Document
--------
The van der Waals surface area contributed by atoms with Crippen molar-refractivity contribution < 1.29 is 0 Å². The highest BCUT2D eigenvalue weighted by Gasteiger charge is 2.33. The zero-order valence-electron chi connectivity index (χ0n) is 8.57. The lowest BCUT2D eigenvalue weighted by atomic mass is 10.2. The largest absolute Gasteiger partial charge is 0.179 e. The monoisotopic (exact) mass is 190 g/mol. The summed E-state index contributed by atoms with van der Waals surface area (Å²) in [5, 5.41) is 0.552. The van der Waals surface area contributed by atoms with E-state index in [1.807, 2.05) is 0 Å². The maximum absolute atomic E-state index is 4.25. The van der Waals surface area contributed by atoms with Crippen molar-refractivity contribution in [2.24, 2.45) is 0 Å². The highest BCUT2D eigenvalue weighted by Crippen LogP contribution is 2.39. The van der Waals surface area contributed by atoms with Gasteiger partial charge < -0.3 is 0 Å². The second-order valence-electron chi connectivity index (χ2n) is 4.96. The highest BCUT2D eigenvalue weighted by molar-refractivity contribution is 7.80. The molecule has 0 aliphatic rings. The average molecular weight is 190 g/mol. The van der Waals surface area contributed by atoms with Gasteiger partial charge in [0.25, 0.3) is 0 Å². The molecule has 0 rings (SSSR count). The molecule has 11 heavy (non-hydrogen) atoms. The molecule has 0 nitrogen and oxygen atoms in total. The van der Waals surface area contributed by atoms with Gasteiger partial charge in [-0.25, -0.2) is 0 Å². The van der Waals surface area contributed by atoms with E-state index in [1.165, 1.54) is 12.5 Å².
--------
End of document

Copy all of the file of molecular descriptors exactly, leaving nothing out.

The van der Waals surface area contributed by atoms with Crippen molar-refractivity contribution < 1.29 is 0 Å². The highest BCUT2D eigenvalue weighted by Gasteiger charge is 2.33. The zero-order valence-electron chi connectivity index (χ0n) is 8.57. The lowest BCUT2D eigenvalue weighted by atomic mass is 10.2. The largest absolute Gasteiger partial charge is 0.179 e. The monoisotopic (exact) mass is 190 g/mol. The summed E-state index contributed by atoms with van der Waals surface area (Å²) in [5, 5.41) is 0.552. The van der Waals surface area contributed by atoms with E-state index in [1.807, 2.05) is 0 Å². The maximum absolute atomic E-state index is 4.25. The van der Waals surface area contributed by atoms with Crippen molar-refractivity contribution in [2.24, 2.45) is 0 Å². The highest BCUT2D eigenvalue weighted by Crippen LogP contribution is 2.39. The van der Waals surface area contributed by atoms with Gasteiger partial charge < -0.3 is 0 Å². The second-order valence-electron chi connectivity index (χ2n) is 4.96. The highest BCUT2D eigenvalue weighted by molar-refractivity contribution is 7.80. The molecule has 0 aliphatic rings. The average molecular weight is 190 g/mol. The van der Waals surface area contributed by atoms with Gasteiger partial charge in [0.25, 0.3) is 0 Å². The molecule has 0 rings (SSSR count). The molecule has 11 heavy (non-hydrogen) atoms. The molecule has 0 nitrogen and oxygen atoms in total. The van der Waals surface area contributed by atoms with Gasteiger partial charge in [-0.25, -0.2) is 0 Å². The van der Waals surface area contributed by atoms with E-state index in [1.165, 1.54) is 12.5 Å².